In 1953, New Zealander Sir Edmund Hillary and Nepalese mountaineer Tenzing Norgay led the first successful expedition to reach the summit of Mount Everest, using little more than ropes, crampons, ice picks, and a couple of Rolex watches.

The presence of Rolex on the summit of Mount Everest was not any kind of novelty, but rather the most natural outcome for a brand that had been involved in mountaineering for the prior two decades and had been committed for nearly its entire history to building precision instruments to support men and women in the most extreme environments on Earth. In fact, by 1953, it would have been far more shocking if the first people to stand atop the ceiling of the world did not have Rolex watches.

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Sir Edmund Hillary and Nepalese mountaineer Tenzing Norgay in a Rolex ad.

Founded by a German immigrant in London in 1905, Rolex soon moved their operations to Switzerland, where there was a richer and more technically advanced community of watchmakers. In 1914, a Rolex watch received a certification of precision that priorly had only been bestowed upon marine chronometers –– the highly technical clocks that ships use for celestial navigation and thus require a nearly perfect level of precision and accuracy. Chronometers had typically been typically large and non-movable, and yet Rolex was now essentially building versions that were not only wearable but could perform with accuracy in the most extreme possible settings.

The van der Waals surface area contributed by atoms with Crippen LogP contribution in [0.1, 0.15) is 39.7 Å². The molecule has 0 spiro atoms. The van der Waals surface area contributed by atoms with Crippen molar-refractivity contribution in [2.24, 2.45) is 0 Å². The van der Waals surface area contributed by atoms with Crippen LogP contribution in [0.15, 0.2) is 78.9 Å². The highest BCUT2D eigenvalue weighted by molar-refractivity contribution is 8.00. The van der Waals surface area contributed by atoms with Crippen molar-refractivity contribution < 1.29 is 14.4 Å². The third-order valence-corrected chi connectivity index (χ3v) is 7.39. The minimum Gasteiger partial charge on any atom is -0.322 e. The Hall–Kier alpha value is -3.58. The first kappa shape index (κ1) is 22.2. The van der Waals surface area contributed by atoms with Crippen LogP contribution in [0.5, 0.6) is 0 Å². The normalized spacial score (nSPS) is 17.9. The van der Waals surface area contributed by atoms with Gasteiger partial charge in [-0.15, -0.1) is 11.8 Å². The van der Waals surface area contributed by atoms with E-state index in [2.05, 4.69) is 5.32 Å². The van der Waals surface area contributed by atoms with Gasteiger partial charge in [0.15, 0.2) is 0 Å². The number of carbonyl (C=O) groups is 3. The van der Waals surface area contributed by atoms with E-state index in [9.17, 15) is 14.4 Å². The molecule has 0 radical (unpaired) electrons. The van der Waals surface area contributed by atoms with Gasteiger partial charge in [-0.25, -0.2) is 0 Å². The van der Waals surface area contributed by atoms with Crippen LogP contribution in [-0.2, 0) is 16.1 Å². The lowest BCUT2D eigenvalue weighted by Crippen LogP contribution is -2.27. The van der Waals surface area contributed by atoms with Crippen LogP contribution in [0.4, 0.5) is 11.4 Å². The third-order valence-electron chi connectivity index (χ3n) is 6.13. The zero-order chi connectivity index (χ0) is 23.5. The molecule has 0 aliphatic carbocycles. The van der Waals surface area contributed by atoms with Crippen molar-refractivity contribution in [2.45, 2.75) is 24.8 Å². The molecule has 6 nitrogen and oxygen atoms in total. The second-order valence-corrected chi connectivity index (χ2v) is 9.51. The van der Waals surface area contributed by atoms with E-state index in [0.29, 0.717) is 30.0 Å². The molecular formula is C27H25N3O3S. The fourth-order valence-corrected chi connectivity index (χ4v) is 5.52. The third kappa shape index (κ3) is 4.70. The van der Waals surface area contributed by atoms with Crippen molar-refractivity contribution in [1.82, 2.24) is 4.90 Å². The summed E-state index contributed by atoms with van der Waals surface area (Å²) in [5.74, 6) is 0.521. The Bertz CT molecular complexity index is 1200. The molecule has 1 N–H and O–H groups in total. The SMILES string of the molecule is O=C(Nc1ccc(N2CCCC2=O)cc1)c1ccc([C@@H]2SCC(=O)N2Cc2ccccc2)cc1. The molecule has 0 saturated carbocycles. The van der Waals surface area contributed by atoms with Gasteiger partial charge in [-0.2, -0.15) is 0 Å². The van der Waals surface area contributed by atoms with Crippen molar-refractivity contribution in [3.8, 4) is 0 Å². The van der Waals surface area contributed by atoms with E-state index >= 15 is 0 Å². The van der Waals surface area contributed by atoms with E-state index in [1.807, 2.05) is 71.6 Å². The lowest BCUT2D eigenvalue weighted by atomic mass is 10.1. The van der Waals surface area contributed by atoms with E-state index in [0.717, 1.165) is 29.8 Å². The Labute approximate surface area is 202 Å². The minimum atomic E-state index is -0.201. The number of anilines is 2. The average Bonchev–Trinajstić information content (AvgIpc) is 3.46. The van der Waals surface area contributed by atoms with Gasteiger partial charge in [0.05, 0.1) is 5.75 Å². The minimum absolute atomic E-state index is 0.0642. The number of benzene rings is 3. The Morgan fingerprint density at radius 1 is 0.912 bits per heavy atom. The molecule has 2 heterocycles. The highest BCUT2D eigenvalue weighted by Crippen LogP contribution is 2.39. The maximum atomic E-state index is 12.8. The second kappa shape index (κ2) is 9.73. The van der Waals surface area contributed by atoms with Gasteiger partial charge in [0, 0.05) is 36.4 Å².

A Rolex Explorer ad featuring mountaineers conquering Mount Everest.

In 1926, the Rolex Oyster was the first watch to be water resistant. Yet rather than just test its performance by wearing it around in heavy rain, the watch was put to the ultimate test when Mercedes Gleitze wore the Oyster on her wrist for the entirety of her 1927 swim across the English Channel. By the 1940s, Rolex had earned such a reputation for performance that they became the most popular watch among pilots in the British Royal Air Force.

Rolex remains popular with all kinds of sailors; from amateurs to Olympic athletes.

When mountaineers began setting their sights on the world’s high peaks, Rolex sponsored and funded expeditions going back to 1933, as well as began developing a watch specifically for high-altitude mountaineering performance. Before Hillary and Norgay’s successful expedition in 1953, they were given prototypes of a watch that would later become the Rolex Explorer. That same year, Rolex also released the Submariner, which was both waterproof and could withstand water pressure up to a depth of 330 feet. In the years since, these watches and their descendants have been worn by generations of mountaineers, yachtsmen, and everyone and everything from James Bond to a submarine that had a specially designed Rolex strapped to its exterior as it traveled to the Mariana Trench, the deepest point on earth.

There is truly no other timepiece––and probably no other item of any kind––that has performed in the variety of environments that Rolex watches have been worn, from the highest points on Earth to the lowest points, and everything in between.